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Snapshots in NICHD Science 1962-2012: Pregnancy and Infant Development

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Pregnancy and
Infant Development

Over the past 50 years, NICHD research has expanded fundamental knowledge of the processes that underlie reproduction and fertility and has helped to improve health, with a focus on maternal health, pregnancy, fetal well-being, labor and delivery, and infant health.

In 1969, Nobel Prize-winners Roger Guillemin and Andrew Schally discover the master fertility hormone, known as gonadotropin-releasing hormone (GnRH), profoundly changing our understanding of how the brain regulates reproduction and fertility. This finding expands the possible treatments for infertility and for cancers of the reproductive system through the development of GnRH analog peptides.
Research from an NICHD network shows that, among pregnant women at risk for preterm delivery, a single course of prenatal corticosteroids matures the fetus and reduces the risk of respiratory distress syndrome and other adverse outcomes in preterm infants. As a result, a single course of prenatal corticosteroids becomes the standard of care for improving outcomes among preterm infants.

An Institute workshop is the first to highlight the health challenges of late preterm infants, those born at 34 to 36 weeks' gestation. Because these infants are less physiologically and metabolically mature than term infants (37 weeks' gestation or greater), they are at greater risk for illness and death. These data provide evidence that, unless there are complications, birth at or after 39 weeks in the womb improves outcomes for both mothers and babies.Findings from a collaboration between researchers in the United States and in resource-poor countries provide safe, convenient, and inexpensive interventions that greatly reduce the maternal and infant deaths in these countries. Based on this effort, skilled birth attendants in more than 30 countries receive training in basic newborn care to reduce infant deaths from asphyxia, and the drug misoprostol reduces the incidence of postpartum hemorrhage, a major killer of women in developing countries.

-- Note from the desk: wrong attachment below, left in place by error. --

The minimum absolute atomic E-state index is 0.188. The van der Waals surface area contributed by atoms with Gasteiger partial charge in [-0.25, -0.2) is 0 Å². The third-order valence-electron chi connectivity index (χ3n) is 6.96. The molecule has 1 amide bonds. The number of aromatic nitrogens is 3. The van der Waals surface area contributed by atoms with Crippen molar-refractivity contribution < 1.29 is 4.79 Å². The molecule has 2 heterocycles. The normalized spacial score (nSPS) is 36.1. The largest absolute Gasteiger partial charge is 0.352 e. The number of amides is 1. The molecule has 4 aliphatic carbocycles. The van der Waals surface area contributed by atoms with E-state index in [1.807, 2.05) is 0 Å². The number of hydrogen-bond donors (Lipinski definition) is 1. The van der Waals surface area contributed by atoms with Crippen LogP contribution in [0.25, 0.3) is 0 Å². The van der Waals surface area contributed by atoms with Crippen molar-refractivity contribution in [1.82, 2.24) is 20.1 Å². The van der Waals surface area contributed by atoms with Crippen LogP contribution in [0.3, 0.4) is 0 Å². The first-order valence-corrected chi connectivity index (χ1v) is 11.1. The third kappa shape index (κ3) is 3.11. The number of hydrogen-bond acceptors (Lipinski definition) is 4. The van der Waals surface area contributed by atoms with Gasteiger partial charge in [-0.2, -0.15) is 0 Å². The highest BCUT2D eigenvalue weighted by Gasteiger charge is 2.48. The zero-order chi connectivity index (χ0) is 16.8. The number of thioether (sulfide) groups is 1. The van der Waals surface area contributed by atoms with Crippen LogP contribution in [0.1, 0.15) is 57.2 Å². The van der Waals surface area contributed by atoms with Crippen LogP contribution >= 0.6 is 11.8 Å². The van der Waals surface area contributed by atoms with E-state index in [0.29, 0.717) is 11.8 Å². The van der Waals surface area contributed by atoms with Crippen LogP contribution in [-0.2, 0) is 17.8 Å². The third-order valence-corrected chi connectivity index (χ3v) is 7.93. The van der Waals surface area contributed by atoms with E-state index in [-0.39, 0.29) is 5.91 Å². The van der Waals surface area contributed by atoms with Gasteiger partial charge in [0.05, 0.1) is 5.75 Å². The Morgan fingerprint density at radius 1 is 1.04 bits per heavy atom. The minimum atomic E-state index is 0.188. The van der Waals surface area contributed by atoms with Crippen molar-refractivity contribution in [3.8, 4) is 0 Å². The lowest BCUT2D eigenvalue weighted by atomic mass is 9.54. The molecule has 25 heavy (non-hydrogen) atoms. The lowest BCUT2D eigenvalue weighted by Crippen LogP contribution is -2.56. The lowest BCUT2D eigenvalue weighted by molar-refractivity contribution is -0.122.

Focused research to prevent mother-to-child transmission of HIV results in several important findings and reduces the transmission rate to less than 1 percent in the United States. Among the findings are that performing cesarean delivery before the membranes rupture and using combination anti-HIV drug regimens during pregnancy significantly reduce transmission. Research also shows that giving anti-HIV drugs to either the HIV-infected mother or the infant during breastfeeding significantly reduces the risk of HIV transmission through breast milk. This latter finding is especially important in developing countries, where breastfeeding is critical for infant survival but safe replacement feeding is not available, unlike in developed countries where HIV infected women are advised not to breastfeed.
NICHD research provides evidence that treating preterm infants with synthetic surfactant reduces the risk of respiratory distress syndrome, the need for mechanical ventilation, overall morbidity, and the risk of death. Thus, surfactant becomes a standard treatment for preterm infants.
The number of sudden infant death syndrome (SIDS) deaths in Mississippi, a state which has consistently had one of the highest SIDS rates for decades, decreases by 35 percent statewide from 2006 to 2009, the years during which NICHD conducts outreach and other activities to promote safe sleep practices in African American communities.

In a landmark study of prenatal surgical treatment to repair the most severe form of spina bifida, researchers find better overall outcomes–including a greater likelihood of being able to walk independently and less likelihood for the need of a shunt–among infants. The study also shows that mothers and infants who receive the prenatal surgery are at greater risk for complications than are those who receive the surgery after birth.
The Food and Drug Administration approves 17 alpha-hydroxyprogesterone caproate (17P), a synthetic form of the naturally occurring hormone progesterone, after NICHD research shows that it reduces the chances of preterm delivery by one-third among high-risk pregnant women. NICHD research provides evidence that hypothermia treatment improves outcomes for infants who experience hypoxic-ischemic encephalopathy, a severe oxygen deficiency, without increasing the risk of long-term disability.

Looking to the Future

As we look to the future, we seek to better understand the basic mechanisms of pregnancy, fetal development, and birth outcomes, with the ultimate goal of decreasing the life-long impact of pregnancy on women, enhancing the prospects of a healthy pregnancy for women with disabilities, improving birth outcomes, and reducing health disparities for both mothers and infants.

Clinical research demonstrates that giving magnesium sulfate to pregnant women who are at risk for preterm delivery significantly reduces the risk of cerebral palsy among their preterm infants without increasing the risk of death.
Investigations of maternal glucose levels enhance our understanding that events during pregnancy have long-term effects on mother and baby. Findings from an international study demonstrate that glycemia is a continuum, with maternal glucose levels positively associated with birth weight and cord-blood serum C-peptide levels, a marker for hypoglycemia. NICHD research also provides the first conclusive evidence that mothers and babies have better overall outcomes when the mother is treated for mild gestational diabetes

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Last Reviewed: 10/21/2013
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